Tuesday, July 17, 2018

All Are Welcome 7.17.18

Sometimes a book comes along and you want to go to the doors of every school and hand out copies of the book.  It's usually a book that's timely.  A book that is important to hold conversations and discuss.  A book where students can see themselves within the pages, yet also learn something about someone else.

All Are Welcome by Alexandra Penfold
All Are Welcome
written by Alexandra Penfold
illustrated by Suzanne Kaufman
published by Knopf Books for Young Readers
available now!

From the publisher:  Follow a group of children through a day in their school, where everyone is welcomed with open arms.  A school where kids in patkas, hijabs, and yarmulkes play side by side with friends in baseball caps.  A school where students grow and learn from each other's traditions and the whole community gathers to celebrate the Lunar New Year.  All Are Welcome lets young children know that no matter what, they have a place, they have a space, they are welcome in their school.

See, I already know how important this book is going to be because I could have used it last year.  I got to spend time in a 4th grade class doing #classroombookaday.  The teacher and I spent time selecting books that had to do with community so at the beginning of the year we could set the foundation for cooperative and respectful learning.  I thought we did a great job.  But then something happened that reminded me we needed more conversation.  We were doing some learning around the theme that working together we can do more.  The kids had a short video clip to watch and take notes about and then discuss.  The video takes place in a market somewhere in India.  The sights are different - it's a busy urban, outdoor market that is congested with people, cars, and other modes of transportation.  The sounds are different - Indian music is playing, you can hear people speaking in a different language.  It felt very unfamiliar to our students.  So you know how they reacted?  They laughed.  They didn't know what to do when something was so different that they didn't know how to process it.
At first I was upset.  How could they laugh when we had spent so much time talking about community?  But after taking a step back, I realized a few things:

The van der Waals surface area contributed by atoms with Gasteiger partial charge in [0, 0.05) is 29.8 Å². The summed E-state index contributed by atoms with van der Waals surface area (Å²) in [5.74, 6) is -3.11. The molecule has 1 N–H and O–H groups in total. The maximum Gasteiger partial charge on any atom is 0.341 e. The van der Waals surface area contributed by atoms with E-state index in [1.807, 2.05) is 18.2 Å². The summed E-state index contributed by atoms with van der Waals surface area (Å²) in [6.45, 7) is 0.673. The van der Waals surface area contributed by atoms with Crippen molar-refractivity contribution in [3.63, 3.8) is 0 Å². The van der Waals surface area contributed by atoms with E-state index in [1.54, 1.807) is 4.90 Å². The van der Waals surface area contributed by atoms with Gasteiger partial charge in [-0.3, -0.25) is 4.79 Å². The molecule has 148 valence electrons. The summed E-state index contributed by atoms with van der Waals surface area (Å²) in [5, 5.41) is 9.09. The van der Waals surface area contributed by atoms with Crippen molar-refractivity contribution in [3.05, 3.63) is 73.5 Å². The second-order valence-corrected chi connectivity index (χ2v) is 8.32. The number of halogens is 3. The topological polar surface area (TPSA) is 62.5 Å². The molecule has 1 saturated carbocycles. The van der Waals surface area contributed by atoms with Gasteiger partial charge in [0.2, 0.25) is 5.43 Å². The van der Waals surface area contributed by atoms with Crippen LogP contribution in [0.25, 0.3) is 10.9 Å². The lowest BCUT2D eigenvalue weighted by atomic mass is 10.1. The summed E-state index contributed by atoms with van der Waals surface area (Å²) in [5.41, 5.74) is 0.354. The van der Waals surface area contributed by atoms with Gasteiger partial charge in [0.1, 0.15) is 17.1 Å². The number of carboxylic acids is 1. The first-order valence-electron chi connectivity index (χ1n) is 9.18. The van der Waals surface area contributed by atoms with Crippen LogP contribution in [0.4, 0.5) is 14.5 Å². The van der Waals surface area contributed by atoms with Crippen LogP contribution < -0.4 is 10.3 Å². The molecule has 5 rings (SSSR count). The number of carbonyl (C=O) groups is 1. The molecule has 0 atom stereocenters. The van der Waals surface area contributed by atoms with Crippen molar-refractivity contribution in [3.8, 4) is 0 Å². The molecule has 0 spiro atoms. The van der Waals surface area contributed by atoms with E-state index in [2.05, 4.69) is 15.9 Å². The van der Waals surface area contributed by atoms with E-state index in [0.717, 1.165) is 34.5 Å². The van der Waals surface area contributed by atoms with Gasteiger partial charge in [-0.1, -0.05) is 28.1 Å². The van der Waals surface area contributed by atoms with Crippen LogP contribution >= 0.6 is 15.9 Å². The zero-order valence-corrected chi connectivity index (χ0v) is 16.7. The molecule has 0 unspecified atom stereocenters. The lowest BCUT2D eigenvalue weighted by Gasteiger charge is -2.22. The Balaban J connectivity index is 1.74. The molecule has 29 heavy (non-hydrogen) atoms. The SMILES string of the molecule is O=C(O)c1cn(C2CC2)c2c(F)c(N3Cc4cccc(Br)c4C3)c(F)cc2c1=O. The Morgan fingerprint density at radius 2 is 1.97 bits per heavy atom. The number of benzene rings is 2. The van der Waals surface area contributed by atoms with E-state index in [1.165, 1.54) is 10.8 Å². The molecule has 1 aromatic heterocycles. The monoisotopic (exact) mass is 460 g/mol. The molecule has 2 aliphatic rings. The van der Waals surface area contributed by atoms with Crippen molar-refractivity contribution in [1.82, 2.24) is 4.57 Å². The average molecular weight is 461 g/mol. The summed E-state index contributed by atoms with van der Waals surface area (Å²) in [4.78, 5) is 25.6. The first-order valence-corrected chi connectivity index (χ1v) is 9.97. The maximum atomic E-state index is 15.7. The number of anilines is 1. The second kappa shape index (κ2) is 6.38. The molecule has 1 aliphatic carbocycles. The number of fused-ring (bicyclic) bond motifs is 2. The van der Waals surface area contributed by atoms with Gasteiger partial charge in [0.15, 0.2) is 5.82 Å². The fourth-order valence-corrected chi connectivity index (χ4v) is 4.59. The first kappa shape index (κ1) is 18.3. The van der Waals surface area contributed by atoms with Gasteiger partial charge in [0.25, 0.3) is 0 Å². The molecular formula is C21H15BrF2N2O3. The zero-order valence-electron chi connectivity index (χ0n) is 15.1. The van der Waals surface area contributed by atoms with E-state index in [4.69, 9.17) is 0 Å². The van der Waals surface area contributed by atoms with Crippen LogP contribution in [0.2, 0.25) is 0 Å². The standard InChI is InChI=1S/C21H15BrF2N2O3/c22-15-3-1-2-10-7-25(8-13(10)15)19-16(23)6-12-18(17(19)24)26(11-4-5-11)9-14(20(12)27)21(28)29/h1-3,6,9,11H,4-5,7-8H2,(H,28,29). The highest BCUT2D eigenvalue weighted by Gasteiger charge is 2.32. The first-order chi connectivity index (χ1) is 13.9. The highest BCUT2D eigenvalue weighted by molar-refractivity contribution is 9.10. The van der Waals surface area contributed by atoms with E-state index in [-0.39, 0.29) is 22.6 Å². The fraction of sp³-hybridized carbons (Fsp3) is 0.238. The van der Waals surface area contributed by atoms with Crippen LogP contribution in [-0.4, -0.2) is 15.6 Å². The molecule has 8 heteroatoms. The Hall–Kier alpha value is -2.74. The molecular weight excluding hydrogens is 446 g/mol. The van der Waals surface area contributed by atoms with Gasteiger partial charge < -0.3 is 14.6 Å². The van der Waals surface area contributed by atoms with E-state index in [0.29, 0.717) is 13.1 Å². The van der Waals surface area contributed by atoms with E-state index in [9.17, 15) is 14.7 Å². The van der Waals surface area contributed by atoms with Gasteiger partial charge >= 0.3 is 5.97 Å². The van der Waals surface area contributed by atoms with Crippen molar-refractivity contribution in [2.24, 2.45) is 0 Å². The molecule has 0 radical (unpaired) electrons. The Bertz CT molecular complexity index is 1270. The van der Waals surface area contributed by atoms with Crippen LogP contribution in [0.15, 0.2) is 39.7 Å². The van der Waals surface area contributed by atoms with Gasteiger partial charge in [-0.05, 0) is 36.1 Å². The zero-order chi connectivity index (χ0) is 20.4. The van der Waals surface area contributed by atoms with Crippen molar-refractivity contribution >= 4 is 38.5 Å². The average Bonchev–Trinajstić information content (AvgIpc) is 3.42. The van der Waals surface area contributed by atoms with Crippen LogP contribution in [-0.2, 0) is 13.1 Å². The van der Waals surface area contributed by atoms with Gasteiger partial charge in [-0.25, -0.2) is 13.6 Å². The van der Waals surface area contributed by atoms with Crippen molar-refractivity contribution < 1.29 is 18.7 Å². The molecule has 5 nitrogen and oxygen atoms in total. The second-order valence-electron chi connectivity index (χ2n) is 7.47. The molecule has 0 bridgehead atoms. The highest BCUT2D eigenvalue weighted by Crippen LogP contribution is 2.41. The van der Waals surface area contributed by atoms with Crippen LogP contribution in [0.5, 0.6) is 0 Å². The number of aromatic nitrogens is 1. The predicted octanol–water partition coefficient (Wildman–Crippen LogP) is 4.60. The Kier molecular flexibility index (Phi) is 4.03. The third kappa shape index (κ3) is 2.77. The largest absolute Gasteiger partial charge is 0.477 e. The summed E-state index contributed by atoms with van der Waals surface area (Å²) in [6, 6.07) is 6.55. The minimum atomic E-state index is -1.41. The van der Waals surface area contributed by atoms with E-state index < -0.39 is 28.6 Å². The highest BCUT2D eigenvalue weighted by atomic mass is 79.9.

1. What did our community books look like?  Did they have characters that looked like us?  Did the situations in the book look and feel familiar?
  2. The students weren't being rude when they laughed, they just didn't know how to approach a new and different situation.  What books could I use to help with that?
After that lesson, we scratched our previously planned bookaday picture books and went with some new ones.  Books that looked and felt different.  We were able to have conversations and ask questions.  We learned the importance of initial reactions vs taking a minute and thinking about the situation first.

That is why I think a book like this is going to be important.  It takes a common experience, but makes it look and feel different, but lets the readers know it is ok.  Using the refrain "all are welcome" lets the reader know that while you see differences, it's ok.  The common experience for all of the children in the book is school, yet every student brings their own unique experiences to school, so it's a relief to know that all are welcome.  This book shows it's ok if things look different to us.  It's ok if things sound different to us.  In this situation, at school, we're welcome.  Discussions can be had about how to approach differences, how we can ask questions so we can understand.  What a positive reaction is when something looks different, sounds different.

Don't miss the note at the beginning of the book that talks about the origin of the book.  I love how the author and illustrator came together to make this into a story all of us can share with students.  And I love the poster that is behind the book jacket.  I think this book may lose its book jacket in many classrooms so the poster can be proudly displayed!

I really hope that every classroom, every library, has a copy of this book.  I hope that all students have the chance to read, share and discuss this story.


  1. Thanks so much Michele for sharing your experiences. I would love to know the titles of the books you choose to read that looked and felt different to engage students in thoughtful conversations.

  2. Can't wait to bring this book into my classroom, so happy you posted. Will be moving to grade 5 and can't wait to use this as a jumpstart!

  3. This just sounds amazing. Yet another reason I love our online book community - my small town community would probably never have heard of this, but I'm going to at least get a copy into our school library.